Before preparing dried beans, sort through them thoroughly to get rid of the grit. Soak, rinse, and drain dried black-eyed peas. Place black-eyed peas in a large soup pot over medium-high heat and cover with cold water; bring to a boil. Remove the pot from heat, cover and let it stand for up to 2 hours. Drain and rinse beans.

Using the same large soup pot, over medium-high heat, add soaked black-eyed peas, bacon or ham hock, onion, and red pepper. Add water or chicken broth and bring the mixture to a boil. Reduce heat to medium-low and cook for up to 2 hours or until the peas are tender (do not let it boil as the beans will burst, they just won't taste or look right).

Remove bacon or ham hock and cut it into bite-size pieces. Return the pieces of meat to pot. Stir in rice, cover, and cook 20 to 25 minutes or until rice is tender and liquid is absorbed. Remove from heat and season to taste with salt and pepper.

There are some who do not like to cook the rice in the same pot. If you're one of those, then by all means cook it separately and serve it separately, or add the cooked rice right at the last minute.

If you're like most of us you're going to add your own special touch to the Hoppin' John. Some people cook it without all the hot spices and serve it with a hot sauce on the side so everyone can fix it up the way they like it. A side dish of pickle relish is a must for some. If you're going to add a dime like my family does don't cook it in the Hoppin' John, add it at the end. Stir it up good and make sure everyone doesn't go rootin' to find it like I used to do.

For those who are utterly dismal in the kitchen, cheat. Buy some canned, already cooked black eyed peas. If you want to make it all yours, saute some onions and maybe cook some bacon and dump it all in a pan. Add some hot sauce or any of the other spices in the recipes above and put it in a pot. Cook it on the stove or in the microwave. Ta da, quick and easy, lazy Hoppin' John.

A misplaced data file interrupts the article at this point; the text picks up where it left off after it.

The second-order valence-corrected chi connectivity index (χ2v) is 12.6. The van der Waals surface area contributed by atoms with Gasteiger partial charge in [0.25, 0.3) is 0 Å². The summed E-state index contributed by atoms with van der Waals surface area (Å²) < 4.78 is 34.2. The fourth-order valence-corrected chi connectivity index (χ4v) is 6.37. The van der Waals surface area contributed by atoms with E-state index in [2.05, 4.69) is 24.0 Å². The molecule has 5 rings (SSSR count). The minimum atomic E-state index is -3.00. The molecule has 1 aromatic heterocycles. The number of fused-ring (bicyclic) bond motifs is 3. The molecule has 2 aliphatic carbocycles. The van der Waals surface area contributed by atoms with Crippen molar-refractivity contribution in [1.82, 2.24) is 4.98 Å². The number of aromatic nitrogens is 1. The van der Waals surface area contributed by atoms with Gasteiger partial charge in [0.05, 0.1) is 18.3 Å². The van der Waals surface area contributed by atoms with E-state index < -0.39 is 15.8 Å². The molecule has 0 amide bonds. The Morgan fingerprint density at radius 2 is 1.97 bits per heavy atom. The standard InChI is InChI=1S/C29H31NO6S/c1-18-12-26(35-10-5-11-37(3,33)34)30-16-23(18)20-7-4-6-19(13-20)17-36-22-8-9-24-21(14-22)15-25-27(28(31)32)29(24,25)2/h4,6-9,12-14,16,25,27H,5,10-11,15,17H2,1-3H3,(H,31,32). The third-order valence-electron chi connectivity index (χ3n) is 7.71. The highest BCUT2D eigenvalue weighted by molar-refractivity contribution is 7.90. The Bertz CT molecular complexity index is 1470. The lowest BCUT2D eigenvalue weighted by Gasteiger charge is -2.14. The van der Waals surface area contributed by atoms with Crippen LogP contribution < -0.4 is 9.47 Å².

Start the New Year Off by Hopping

Happy New Year!

Well, it's almost time to start the cooking again for the feasting on
New Year's Day. Can you believe it? It's almost 2008. My my, how
the time does fly. You know, I see the years fly by on the calendar,
but I am just too young to be this old. Must be all those wonderful
New Year traditions that have kept me going.

What do you eat? At our house, we have the traditional southern
pork, collards, and hoppin' John. Yum yum. Have you ever thought of
why we eat pork on this day? Grandma always said the pork
represented prosperity as they are plump, therefore, getting enough
to eat. Grandpa said the hogs use their snouts to root towards the
future, leaving the past behind. This was in sharp contradiction to
those yard animals that scratch backwards. Besides, who wants to
scratch for a living in the new year?

The collards, of course, are green and represent having plenty of
money. I especially like them cooked with sugar to cut the bitter
taste. Up in Yankee land, they have more of the tradition of eating
cabbage for their money and luck. I'm told it's because cabbage is
green in its raw state. I've never developed a taste for the
sauerkraut, but many do. I'll let them have my portion.

And, my favorite. Hoppin' John! You do know that tradition dictates
the youngest in the house hops around the table as it is put on the
table? Ah, I love hoppin' John. Cook black eyed peas for luck.
Cook them in a broth and with ham hock or pieces in it. Add the
cooked rice. Make sure the hoppin' John drippings are also added to
the rice. Oh, I can't wait!

Top it all off with New Year's Cake which has a penny in it for
luck. Guess it's supposed to help pay all those taxes! Up north,
they seem to favor having apple pie for New Year's Dessert.

No matter what your tastes are, Miss Faye, I'm sure you'll keep the
tradition of spending the first moments after the New Year chimes in
with your loved ones. I will, and then we'll all hop around the
table. That is, after I dance around cooking it all!

Talk to you in the New Year.

Miss Etta

Sunday, December 30, 2007

Can't go anywhere!

Miss Etta, that reminds me of a vacation story from many years back. My friend and I were in a small town in Florida. We got turned around, made a few wrong turns and got ourselves thoroughly lost.

We decided to turn left on a street that looked like it would take us toward the beach. It didn't.

It curved around, ran parallel to the street we had turned off of and finally gave us no choice but to curve back around to that self-same street.

We stopped at the traffic light and quickly checked out the situation to see which way to turn.

The road was a one-way on the left going to the right. The road across from us which normally would have been an option was also a one-way coming in our direction. The street we were on was a two-way, we doubled checked.

That normally would have left us with one option, which should have been to turn right.

However, smack dab in the middle of the street, hanging down so it was impossible to miss was a sigh that said "NO RIGHT TURN."

It didn't say "No Right Turn on RED," it simply said "NO RIGHT TURN." Just in case the intrepid driver of a vehicle might have missed the sign dangling in clear view, there was a regular rectangular sign stuck in the ground to the right of the car that said "NO RIGHT TURN."